Ethics in Practice: Accessing Firm Resources after Retirement

Category: Ethics

Country or region: Asia Pacific (Overall)

If the headline above sparked your interest, you are one of the thousands of honest, ethical, and well-meaning investment professionals who want to do the right thing when it comes to fulfilling your professional responsibilities. But sometimes the proper course of action is not always straightforward and obvious. To help with those situations, CFA Institute provides guidance through its Code of Ethics and Standards of Professional Conduct (Code and Standards) as well as an Ethical Decision-Making Framework. But just as you need to practice to become proficient at playing a musical instrument, public speaking, or playing a sport, practicing assessing and analyzing situations and making ethical decisions develops your ethical decision-making skills. To promote “ethical exercise,” we are excited to introduce Ethics in Practice.
Each week, we will post a short vignette, drawn from real-world circumstances, regulatory cases, and CFA Institute Professional Conduct investigations, along with possible responses/actions (see below). Later in the week, we will post an analysis of the case and you can see how your response compares! Stay tuned!

We then encourage you to assess the case through the lens of the Ethical Decision-Making Framework and the Code and Standards and let us know which of the choices you believe is the right thing to do and why by using the comment field below.

CASE (Week 59)
Mikalev recently retired from his position as the head of mergers and acquisitions at a large international bank. Two weeks into his retirement, he discovered that he still had access to his bank’s online business journal subscription, Bloomberg market data feeds, and online data room, which contains highly sensitive documentation about a client’s upcoming acquisition. Mikalev had been in the very early stage of working on the acquisition when he left the investment bank.
Mikalev enjoys his continued access to the newspaper and Bloomberg and, if he ever considered going back to work in the industry, the information helps him to stay abreast of market trends. Of course, remembering his firm’s annual compliance training, he does not communicate or trade on the information related to the imminent acquisition by his former client. Mikalev’s actions are

A. appropriate as long as he does not trade on the material nonpublic information.
B. inappropriate because he should not have access to material nonpublic information from his firm.
C. inappropriate because he should not access any of the firm’s resources.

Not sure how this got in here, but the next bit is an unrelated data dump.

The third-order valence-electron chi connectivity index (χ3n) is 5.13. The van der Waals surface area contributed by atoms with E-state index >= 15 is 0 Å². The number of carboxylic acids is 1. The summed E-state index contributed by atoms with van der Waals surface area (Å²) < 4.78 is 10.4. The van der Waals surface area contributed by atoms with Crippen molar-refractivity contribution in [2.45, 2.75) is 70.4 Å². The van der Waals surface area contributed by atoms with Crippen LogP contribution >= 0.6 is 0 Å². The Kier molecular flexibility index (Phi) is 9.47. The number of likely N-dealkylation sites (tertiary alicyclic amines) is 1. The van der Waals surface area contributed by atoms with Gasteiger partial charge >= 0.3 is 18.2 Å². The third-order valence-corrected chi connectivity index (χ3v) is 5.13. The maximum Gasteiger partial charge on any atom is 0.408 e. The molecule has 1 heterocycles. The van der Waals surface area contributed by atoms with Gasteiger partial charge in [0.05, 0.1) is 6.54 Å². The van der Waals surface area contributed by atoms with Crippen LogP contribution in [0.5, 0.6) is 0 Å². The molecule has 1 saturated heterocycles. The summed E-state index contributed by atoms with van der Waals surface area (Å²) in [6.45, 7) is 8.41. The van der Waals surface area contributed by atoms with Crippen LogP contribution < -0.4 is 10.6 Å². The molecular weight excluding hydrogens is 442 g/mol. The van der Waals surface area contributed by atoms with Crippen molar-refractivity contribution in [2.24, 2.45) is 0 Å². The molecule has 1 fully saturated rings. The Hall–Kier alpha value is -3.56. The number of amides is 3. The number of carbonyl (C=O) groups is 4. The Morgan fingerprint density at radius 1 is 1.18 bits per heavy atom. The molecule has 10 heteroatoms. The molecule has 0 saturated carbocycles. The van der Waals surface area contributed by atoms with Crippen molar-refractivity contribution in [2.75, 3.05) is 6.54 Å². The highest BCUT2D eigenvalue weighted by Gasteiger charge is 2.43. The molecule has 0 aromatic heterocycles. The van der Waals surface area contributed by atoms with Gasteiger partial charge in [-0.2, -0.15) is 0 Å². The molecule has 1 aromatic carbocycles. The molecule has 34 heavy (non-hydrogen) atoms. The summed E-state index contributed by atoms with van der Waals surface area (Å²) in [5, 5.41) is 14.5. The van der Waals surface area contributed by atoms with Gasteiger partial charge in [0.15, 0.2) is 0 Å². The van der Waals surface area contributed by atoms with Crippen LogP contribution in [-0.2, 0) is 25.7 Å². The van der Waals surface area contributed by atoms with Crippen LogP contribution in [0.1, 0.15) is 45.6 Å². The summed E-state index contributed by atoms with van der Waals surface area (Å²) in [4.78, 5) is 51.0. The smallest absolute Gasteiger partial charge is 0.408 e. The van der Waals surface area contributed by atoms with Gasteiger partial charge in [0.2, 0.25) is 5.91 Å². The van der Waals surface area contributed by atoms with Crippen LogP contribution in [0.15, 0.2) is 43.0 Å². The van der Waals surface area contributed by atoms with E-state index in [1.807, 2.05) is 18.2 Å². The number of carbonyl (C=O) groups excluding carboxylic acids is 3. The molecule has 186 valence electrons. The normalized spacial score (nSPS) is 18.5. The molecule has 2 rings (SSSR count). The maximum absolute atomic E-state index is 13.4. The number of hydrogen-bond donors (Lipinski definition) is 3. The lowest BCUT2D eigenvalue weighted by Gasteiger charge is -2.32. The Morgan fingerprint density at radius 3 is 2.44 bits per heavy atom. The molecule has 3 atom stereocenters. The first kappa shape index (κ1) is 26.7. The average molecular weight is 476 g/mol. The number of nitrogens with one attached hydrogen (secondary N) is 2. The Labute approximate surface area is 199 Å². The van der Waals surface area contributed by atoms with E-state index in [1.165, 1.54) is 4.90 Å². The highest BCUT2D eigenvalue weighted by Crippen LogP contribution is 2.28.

D. appropriate, even if he trades on the material nonpublic information, because he is no longer bound by his firm’s standards and compliance policies. 

This case relates to duty to employer, confidentiality of client information, and potentially trading on material nonpublic information. Because Mikalev has retired from his position and no longer works for the firm, it would be improper for him to have access to confidential client information. CFA Standard III(E): Confidentiality requires that client information must be kept confidential and shared only under specific circumstances, which are not present in this case. Not trading on the information does not absolve Mikalev of violating the confidentiality standard.

Trading on the client information would not only be a violation of the confidentiality standard but also Standard II(A): Material Nonpublic Information, which prohibits CFA Institute members from trading on material nonpublic information, such as the information related to the client’s planned acquisition. Such action is prohibited regardless of the fact that Mikalev no longer works for the firm.

It is possible that the firm allows employees who have retired to have access to general firm resources, such as journal subscriptions and Bloomberg data that do not include confidential client or material nonpublic information, as “retirement benefit” in gratitude for their past service. But there is no indication from the facts of this case that Mikalev’s firm has given permission or is even aware that he is using firm resources. Without a clear indication of permission by the firm, Mikalev should not use any of the resources, make the firm aware that he mistakenly continues to have access, and proactively request that his access be removed. Answer C is the best choice.

This case is based on facts submitted by an Ethics in Practice reader.

Have an idea for a case for us to feature? Send it to us at

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